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Judge: Naval officer is 'danger to national security'

Bond denied for Navy Lieutenant Fan Yang, whose San Jose home was raided by FBI

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JACKSONVILLE, Fla. – Calling him "a danger to national security," a judge on Wednesday denied bond for a Jacksonville Navy lieutenant whose home was raided by agents with the FBI and NCIS.

Documents show Fan Yang, a Chinese-born man who became an officer with the U.S. Navy, has connections to Chinese nationals. He and his wife, Yang Yang, have been charged with conspiracy to violate federal law, specifically prohibitions on firearm possession by an alien admitted under nonimmigrant visa and transfer of a firearm to a nonresident between March 2017 and Sept. 2019.

During a court hearing Wednesday, a judge determined Yang Yang "is a danger to herself and potentially others." Records show she has been suicidal before and was hospitalized after the birth of their first child for postpartum depression, and she is not receiving treatment.

An attorney representing the U.S. government argued that its primary concern is whether Fan Yang is a flight risk, saying he knows some of the nation's top secrets.

"Mr. Yang's head has the golden ticket. A bargaining chip," the attorney told the court. "Adversaries could be inclined to get him out and gain the intel he has."

The government argued that it feels the Yangs underreported their assets to pretrial services. So far, the Department of Justice has found $109,000 in liquid cash across 10 accounts and two banks, plus more than $100,000 in investment accounts.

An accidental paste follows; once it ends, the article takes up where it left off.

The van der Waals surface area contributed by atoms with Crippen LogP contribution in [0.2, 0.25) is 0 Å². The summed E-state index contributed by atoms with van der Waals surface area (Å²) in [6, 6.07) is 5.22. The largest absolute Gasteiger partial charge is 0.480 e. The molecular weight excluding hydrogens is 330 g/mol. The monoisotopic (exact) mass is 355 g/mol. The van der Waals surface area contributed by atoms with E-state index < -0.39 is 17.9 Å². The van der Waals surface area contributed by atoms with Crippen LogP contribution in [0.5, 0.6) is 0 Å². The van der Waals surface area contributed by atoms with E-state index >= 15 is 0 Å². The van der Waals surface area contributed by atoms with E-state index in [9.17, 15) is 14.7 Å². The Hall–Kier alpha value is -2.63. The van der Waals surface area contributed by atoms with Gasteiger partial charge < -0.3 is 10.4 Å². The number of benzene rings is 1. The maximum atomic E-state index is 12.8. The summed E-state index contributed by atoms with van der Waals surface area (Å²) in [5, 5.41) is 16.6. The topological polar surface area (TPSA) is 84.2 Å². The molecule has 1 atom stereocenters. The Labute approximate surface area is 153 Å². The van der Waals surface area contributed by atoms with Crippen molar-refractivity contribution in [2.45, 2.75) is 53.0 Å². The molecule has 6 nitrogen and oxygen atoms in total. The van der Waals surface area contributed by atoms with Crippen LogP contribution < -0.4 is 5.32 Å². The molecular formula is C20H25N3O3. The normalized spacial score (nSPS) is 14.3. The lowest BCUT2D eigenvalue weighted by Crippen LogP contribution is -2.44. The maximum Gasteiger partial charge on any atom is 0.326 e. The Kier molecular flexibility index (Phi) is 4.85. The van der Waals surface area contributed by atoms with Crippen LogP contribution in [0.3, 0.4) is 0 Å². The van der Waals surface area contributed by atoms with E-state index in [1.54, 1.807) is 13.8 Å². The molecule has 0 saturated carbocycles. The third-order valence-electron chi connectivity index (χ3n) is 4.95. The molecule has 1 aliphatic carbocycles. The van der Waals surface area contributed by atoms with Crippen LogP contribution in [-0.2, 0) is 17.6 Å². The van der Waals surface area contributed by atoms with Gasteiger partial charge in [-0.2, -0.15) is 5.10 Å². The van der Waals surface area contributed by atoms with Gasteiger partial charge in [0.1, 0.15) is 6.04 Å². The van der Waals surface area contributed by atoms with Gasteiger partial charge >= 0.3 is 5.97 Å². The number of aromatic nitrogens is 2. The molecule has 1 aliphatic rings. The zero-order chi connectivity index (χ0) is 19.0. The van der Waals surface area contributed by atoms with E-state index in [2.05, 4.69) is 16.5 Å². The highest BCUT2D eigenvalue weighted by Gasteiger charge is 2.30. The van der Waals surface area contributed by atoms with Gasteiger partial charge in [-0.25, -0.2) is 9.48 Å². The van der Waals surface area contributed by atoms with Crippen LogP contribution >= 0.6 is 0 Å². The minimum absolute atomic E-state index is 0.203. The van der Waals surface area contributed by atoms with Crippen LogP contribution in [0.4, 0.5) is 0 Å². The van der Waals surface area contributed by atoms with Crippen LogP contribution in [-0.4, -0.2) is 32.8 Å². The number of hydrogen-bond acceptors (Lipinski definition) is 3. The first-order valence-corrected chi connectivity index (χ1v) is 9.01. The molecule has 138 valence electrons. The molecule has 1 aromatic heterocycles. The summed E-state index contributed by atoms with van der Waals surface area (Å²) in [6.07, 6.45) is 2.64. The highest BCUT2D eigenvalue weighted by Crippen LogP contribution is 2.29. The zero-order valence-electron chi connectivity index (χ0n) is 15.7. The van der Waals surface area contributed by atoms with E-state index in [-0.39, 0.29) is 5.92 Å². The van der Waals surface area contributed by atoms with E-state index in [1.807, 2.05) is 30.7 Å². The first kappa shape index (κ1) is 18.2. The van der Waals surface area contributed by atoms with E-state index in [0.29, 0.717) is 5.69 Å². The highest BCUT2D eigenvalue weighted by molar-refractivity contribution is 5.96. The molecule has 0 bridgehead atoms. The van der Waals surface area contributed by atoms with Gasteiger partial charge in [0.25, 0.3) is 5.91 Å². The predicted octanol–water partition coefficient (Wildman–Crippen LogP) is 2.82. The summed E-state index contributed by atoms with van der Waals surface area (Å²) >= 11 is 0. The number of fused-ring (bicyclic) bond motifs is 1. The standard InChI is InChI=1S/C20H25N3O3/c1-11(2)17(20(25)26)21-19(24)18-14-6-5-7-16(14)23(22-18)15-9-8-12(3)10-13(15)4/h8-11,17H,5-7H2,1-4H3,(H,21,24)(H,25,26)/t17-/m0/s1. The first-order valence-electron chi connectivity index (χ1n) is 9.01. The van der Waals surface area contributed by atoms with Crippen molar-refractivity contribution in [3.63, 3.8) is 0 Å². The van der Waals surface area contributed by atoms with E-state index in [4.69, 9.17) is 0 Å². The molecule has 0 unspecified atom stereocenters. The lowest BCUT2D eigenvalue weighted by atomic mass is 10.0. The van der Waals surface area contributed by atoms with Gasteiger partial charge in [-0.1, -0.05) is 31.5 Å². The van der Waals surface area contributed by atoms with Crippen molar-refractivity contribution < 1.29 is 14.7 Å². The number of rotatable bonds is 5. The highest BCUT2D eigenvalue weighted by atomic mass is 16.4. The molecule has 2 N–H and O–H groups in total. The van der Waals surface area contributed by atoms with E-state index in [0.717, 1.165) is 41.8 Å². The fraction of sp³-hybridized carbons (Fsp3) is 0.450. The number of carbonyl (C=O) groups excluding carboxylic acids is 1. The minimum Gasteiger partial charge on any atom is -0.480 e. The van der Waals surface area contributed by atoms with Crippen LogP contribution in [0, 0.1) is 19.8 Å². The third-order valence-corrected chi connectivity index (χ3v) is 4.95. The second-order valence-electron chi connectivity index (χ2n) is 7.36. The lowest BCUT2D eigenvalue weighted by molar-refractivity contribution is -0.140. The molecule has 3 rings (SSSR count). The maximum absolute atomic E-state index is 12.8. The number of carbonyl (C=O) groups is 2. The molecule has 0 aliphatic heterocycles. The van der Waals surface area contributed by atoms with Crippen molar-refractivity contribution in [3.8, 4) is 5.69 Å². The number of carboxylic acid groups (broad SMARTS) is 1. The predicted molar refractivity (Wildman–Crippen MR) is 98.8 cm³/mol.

"They have substantial assets to help them that are liquid if they are thinking to abscond," the attorney told the court.

The government also focused on Fan yang's pattern of deception on an ATF gun background form and the national security clearance review with the Navy. The I-TEAM uncovered documents that show the Navy lieutenant lied on the forms.

Ge Song Tao, a Chinese defense contractor with connections to the couple, is also facing charges. During questioning Thursday, Fan Yang first insisted Ge Song Tao was a social media acquaintance, but when confronted with evidence, he admitted they had met several times in Nebraska and in Jacksonville.

Ge Song Tao and Zheng Yan, a resident of the People's Republic of China also known as "the Mistress," will be extradited to Jacksonville. Zheng Yan and Yang Yang are accused of trying to buy multiple inflatable boats that were to be sent to the Chinese Ministry of Agriculture Fisheries Bureau, according to court documents.

In addition, the government claimed Yang Yang lied during questioning and that she lied to the bank when she opened BQ Tree LLC, saying it would sell cellphones and office supplies. The government said the couple lied on their taxes.

Dale Carson is one of four private attorneys representing Fan Yang and Yang Yang against the weight of the U.S. government.

"Simply because they say it's true doesn't make it so, and we all know that," Carson told News4Jax.

When asked if he could say whether his client's loyalties are with the United States or China, Carson responded: "He's a U.S. citizen. He's sworn allegiance to the United States as part of being a naturalized citizen, so I don't have any reason to question that at all. The government's position may be different, you'll have to ask them."

Carson and his team tried to argue for ankle monitoring and the establishment of a third party, a relative, to live with the Yangs and make sure they don't attempt to flee. The judge rejected the idea, finding the case is unusual with multiple deceptions to several government agencies coupled with Fan Yang's knowledge, the risk was too great.

About the Authors:

Lynnsey Gardner is an Edward R. Murrow award-winning investigative reporter and fill-in anchor for The Local Station.

Lifetime Jacksonville resident, journalist and experienced broadcast news producer with a passion for classic and exotic cars.